RC Cola

RC Cola

“Me and my RC! Me and my RC!..What’s good enough for anyone else, ain’t good enough for me.”

Coke and Pepsi may be the undisputed leaders in the cola beverage market, but a third option has existed since 1934, one that its loyal following has always insisted is the best of the three. Its full name is Royal Crown Cola, but most know it simply as RC Cola. And, though it certainly can’t compete with the advertising budgets of the other two behemoths, RC has managed to hold its own quite nicely for over 70 years.

RC Cola was invented by a pharmacist in Georgia in 1905. If that story sounds familiar, it might be because another Georgian pharmacist, John Pemberton, invented Coca-Cola, although his concoction preceeded RC by twenty years. Royal Crown already produced a successful line of fruit-flavored sodas, called Nehi, for over a decade before introducing their new cola product to the public. Decidedly different, and to some a superior product, the soda found a respectable fanbase of its own, especially in the southern states.

Speaking of the South, during the 50s, another regional delicacy called a MoonPie could be purchased alongside an RC Cola for a discounted price, a combination that would forever be known as the “Working man’s lunch.” Perhaps a chocolate marshmallow snack and sugary soda isn’t the most health-conscious choice for a meal, but the marriage between these two products remains engrained into the culture to this day. Just ask any southerner.

Around the same time that MoonPies and RC became a staple, the company forever changed the beverage industry in 1958 by offering the first diet cola, Diet Rite. The competition soon followed. RC is also the first company to make its product available in a can. And, in keeping in line with their tradition for innovation, RC introduced the first caffeine-free beverage in 1980, RC 100.

During the 80s, while Coke and Pepsi both began using the cheaper (and flavor-altering) high fructose corn syrup in their beverages, RC responded with a premium version of their soda, called Royal Crown Draft Cola, which used only pure cane sugar, filtered water, and imported kola nut. A true delight to the palette of the cola connoisseur, it sadly disappeared from store shelves in recent years (unless you happen to live in New Zealand).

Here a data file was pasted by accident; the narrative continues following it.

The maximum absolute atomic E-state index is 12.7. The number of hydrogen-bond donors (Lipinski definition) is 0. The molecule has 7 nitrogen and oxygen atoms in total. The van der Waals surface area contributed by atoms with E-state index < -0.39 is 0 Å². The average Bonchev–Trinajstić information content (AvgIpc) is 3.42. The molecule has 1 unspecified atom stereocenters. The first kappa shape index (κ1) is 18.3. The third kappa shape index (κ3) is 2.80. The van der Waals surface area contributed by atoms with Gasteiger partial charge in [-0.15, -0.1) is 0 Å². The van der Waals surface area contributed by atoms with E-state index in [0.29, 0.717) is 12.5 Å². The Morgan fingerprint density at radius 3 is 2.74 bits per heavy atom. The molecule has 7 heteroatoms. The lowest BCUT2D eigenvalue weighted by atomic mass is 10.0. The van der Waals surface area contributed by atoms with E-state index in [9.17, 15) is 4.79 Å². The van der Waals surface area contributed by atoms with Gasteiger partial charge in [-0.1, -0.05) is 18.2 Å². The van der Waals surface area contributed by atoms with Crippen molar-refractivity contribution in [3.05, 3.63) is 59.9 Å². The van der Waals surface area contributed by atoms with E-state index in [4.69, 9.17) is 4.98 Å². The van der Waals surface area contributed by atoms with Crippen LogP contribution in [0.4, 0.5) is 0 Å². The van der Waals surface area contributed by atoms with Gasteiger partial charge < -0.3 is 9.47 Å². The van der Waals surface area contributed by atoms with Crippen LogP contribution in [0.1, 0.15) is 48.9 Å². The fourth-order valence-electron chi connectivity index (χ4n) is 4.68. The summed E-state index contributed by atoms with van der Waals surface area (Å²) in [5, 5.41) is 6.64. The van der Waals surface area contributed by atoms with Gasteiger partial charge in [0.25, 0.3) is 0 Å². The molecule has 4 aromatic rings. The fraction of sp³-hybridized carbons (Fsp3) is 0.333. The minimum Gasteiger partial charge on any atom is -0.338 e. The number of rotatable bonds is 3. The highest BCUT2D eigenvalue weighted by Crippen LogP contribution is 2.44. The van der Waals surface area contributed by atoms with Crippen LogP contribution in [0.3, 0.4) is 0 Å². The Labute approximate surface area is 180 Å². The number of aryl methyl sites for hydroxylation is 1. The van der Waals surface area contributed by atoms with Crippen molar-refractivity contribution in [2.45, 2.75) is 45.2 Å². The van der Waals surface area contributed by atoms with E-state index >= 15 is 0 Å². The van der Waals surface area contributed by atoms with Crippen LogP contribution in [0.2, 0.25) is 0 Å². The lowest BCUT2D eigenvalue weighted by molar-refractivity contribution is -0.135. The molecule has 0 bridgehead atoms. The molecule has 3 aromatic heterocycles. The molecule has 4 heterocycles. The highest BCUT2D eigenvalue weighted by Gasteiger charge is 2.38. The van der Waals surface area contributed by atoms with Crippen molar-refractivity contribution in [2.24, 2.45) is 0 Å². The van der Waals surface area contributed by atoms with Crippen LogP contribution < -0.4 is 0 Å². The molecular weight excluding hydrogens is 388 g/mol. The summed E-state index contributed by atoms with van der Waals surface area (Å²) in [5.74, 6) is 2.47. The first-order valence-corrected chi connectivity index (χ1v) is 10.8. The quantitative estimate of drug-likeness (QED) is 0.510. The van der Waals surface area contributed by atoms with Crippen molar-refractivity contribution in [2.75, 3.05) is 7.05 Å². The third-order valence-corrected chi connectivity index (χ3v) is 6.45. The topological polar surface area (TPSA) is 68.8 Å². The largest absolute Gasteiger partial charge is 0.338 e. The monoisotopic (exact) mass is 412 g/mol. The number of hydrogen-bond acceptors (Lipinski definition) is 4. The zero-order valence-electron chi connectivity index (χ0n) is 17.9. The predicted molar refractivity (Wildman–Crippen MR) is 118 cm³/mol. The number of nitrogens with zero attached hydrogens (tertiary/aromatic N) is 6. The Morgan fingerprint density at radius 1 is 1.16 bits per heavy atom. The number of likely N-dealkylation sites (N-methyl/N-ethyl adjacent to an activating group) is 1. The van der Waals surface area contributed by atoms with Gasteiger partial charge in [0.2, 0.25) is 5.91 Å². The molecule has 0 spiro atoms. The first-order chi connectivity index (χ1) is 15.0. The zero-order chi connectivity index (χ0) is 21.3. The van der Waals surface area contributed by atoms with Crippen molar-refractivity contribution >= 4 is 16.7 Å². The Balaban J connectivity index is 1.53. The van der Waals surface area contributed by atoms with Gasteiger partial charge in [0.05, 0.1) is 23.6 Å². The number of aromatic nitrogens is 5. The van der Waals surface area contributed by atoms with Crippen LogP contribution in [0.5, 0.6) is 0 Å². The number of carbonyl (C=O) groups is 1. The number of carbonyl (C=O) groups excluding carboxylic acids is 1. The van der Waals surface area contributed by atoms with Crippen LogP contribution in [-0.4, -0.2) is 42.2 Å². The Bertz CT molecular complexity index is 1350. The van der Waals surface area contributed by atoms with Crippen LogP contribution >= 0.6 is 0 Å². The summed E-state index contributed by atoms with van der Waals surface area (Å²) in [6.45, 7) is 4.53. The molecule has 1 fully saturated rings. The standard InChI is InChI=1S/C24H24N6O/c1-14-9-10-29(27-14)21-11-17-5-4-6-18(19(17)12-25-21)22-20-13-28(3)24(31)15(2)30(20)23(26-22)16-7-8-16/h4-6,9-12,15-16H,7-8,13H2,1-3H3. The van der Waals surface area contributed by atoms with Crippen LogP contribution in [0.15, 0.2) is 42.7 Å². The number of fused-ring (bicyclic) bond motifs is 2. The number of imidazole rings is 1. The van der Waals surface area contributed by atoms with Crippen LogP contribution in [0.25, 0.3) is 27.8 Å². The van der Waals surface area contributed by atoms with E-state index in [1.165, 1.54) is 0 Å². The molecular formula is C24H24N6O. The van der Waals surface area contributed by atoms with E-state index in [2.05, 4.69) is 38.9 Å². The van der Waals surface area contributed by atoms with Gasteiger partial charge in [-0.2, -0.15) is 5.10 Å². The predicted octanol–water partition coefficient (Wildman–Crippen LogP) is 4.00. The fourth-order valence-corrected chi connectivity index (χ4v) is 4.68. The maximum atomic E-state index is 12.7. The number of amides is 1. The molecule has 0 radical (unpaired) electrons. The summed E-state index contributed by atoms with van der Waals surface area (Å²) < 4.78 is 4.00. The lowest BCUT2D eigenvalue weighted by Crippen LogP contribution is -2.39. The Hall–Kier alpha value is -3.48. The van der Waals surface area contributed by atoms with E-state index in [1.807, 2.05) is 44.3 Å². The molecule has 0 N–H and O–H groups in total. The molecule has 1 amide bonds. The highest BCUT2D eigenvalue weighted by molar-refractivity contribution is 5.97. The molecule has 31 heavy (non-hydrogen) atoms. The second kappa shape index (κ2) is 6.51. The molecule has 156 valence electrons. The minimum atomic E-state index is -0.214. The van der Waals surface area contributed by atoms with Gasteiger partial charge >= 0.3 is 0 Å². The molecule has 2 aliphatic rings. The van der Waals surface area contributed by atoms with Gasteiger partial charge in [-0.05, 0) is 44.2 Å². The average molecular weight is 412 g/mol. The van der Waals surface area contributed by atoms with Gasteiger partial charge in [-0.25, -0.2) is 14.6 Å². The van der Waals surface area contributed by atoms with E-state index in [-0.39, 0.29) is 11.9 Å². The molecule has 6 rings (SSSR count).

Throughout the years, RC has benefited from some clever and memorable marketing campaigns. Film Noir actress Lizabeth Scott hawked the soda in the 40s, Jim Henson provided the puppets for a 60s ad campaign, and RC was the official cola of the New York Mets from the 60s-80s, with noted pitcher Tom Seaver touting the product alongside his wife.

But certainly the most memorable campaign was the “Me and My RC” campaign from the 70s, complete with a jingle that could haunt your brain for days on end. One commercial in particular featured a very young Sharon Stone, dutifully delivering a pizza on a skateboard.

The underdog of the cola world, RC has miraculously held its own for seven decades and counting. Moon Pies and product innovations aside, it has a loyal and respectable fan base that insists it’s the best of the three. That should keep it on store shelves for many years to come.

If you always liked RC a little better than the competition, perhaps even have fond memories of washing down a MoonPie with this celebrated soda, we welcome your thoughts and recollections in our comments section, as we tip our hats to this undeniably resilient beverage.

5 Responses to “RC Cola”

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  1. Rob says:

    “it certainly can’t compete with the advertising budgets”, Actually, it could. RC Cola is part of the Dr. Pepper/Snapple Group. They just choose to put their advertising dollars behind Dr. Pepper & Sun Drop. Or as they did in the 80’s & 90’s, 7-Up & A&W. RC Cola is like the bastard child of the company, they don’t really care about it.

  2. Emily says:

    Only two other options? What about Dr. Pepper?

  3. Anthony Scott says:

    I used to buy RC Cola when I was a kid – I remember partly because it was cheaper. I tried to drink some again and found it was too sweet for me now.

  4. John Falk says:

    We drank RC in the 60’s. I will never forget the winning bottle cap promotion. My brothers got a 10 dollar winner. In 1969 that was a lot of money for a kid. Good memories.

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